I believe success in life is not based in
assets gained or knowledge acquired.
It is how we make use of what we have
to contribute to society
about Cyrus Tang
Born in Suzhou, China, Cyrus Tang was one of the longest-standing and continuous philanthropists among Chinese Americans. He arrived in the United States in 1950 from Hong Kong to study at Penn Military Academy (now Widener University). In 1964, he founded his first wholly-owned company, National Material L.P., a steel processing, and distribution company. A prolific entrepreneur, over the next several decades, he would go on to found and acquire over 150 companies.
While Mr. Tang has been a successful businessman, he has always been mindful of how to best use his resources to benefit society in areas where the needs are greatest. To that end, he established the Tang Foundations in 1995. He determined early on that knowledge, health care, and public involvement are all essential to community progress.
He recognized that supporting others can inspire them to give back to their communities, and as a result, his programs focus on projects that have the potential to grow and expand beyond the Foundations’ support. The Tang Foundations support education and medical research in his native and adopted countries, China and the United States.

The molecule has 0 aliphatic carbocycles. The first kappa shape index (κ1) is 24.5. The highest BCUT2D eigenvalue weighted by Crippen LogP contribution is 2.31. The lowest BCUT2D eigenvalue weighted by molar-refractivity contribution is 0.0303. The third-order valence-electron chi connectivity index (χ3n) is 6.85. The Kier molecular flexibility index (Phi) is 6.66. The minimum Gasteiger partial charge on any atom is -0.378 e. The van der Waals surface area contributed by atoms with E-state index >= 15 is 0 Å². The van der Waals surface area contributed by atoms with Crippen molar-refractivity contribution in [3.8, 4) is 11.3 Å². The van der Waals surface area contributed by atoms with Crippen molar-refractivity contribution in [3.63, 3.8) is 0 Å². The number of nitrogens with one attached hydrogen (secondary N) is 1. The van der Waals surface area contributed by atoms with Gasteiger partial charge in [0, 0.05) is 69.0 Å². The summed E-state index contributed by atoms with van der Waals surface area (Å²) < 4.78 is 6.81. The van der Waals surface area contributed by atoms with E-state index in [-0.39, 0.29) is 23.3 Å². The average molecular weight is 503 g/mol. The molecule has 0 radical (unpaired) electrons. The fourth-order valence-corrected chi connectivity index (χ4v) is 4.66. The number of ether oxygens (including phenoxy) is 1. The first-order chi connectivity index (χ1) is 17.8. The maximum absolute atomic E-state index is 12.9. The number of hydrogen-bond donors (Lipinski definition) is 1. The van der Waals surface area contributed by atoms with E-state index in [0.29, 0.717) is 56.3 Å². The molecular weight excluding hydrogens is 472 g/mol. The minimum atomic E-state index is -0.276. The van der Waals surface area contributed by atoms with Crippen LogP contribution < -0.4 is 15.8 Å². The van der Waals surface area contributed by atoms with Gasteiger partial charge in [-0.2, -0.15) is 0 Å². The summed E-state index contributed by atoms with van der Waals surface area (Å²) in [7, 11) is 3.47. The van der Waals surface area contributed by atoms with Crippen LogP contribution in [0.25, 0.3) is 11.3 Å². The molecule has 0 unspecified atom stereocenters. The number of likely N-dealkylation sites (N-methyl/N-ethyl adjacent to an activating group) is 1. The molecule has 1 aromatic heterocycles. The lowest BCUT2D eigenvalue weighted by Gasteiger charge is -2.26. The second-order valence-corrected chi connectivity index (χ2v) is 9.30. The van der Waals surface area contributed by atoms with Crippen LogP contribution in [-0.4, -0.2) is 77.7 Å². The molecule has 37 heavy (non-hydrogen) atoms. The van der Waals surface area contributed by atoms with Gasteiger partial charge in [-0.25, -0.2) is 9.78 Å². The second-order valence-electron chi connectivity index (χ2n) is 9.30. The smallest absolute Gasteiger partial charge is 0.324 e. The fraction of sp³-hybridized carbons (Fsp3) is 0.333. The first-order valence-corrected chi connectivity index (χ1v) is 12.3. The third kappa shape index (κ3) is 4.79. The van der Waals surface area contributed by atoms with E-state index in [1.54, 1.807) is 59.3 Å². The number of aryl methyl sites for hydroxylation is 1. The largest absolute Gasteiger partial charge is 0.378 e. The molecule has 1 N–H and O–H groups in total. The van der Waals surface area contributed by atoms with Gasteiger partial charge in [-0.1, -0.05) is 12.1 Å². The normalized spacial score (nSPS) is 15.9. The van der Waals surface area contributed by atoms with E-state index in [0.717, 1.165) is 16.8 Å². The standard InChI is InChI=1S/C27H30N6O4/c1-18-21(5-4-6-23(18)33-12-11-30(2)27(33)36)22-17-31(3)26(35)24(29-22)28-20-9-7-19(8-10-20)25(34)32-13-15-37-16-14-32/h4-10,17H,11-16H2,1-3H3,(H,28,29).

Among the factors that motivate Mr. Tang’s giving, education is foremost. Illustrative gifts include donations to educational and health entities within the United States as well as in China. Shanghai Jiaotong University received USD 16 million (RMB 100 million) in 2014 for translational medicine, and the RAND Corporation, a research center based in Southern California, received a grant of USD 2 million (RMB 12 million) in 2007 for the Tang Institute for U.S.–China Relations.
A second key motivation of Mr. Tang’s giving is crosscultural understanding. The Cyrus Tang Hall of China at the Field Museum of Chicago, opened in June 2015, is the newest permanent exhibition since 2011. The exhibition is the largest anthropology-focused exhibition on China’s culture and history in the United States.
Mr. Tang’s previous gifts to the Field Museum of Chicago exceeded USD 7 million (RMB 42 million) and have supported anthropological and biological research in China.
Mr. Tang took a long-term view to philanthropy and suggested that future philanthropists avoid fads. “I do feel that each person should try to find a cause or causes that they are passionate about, rather than what is fashionable at the time.”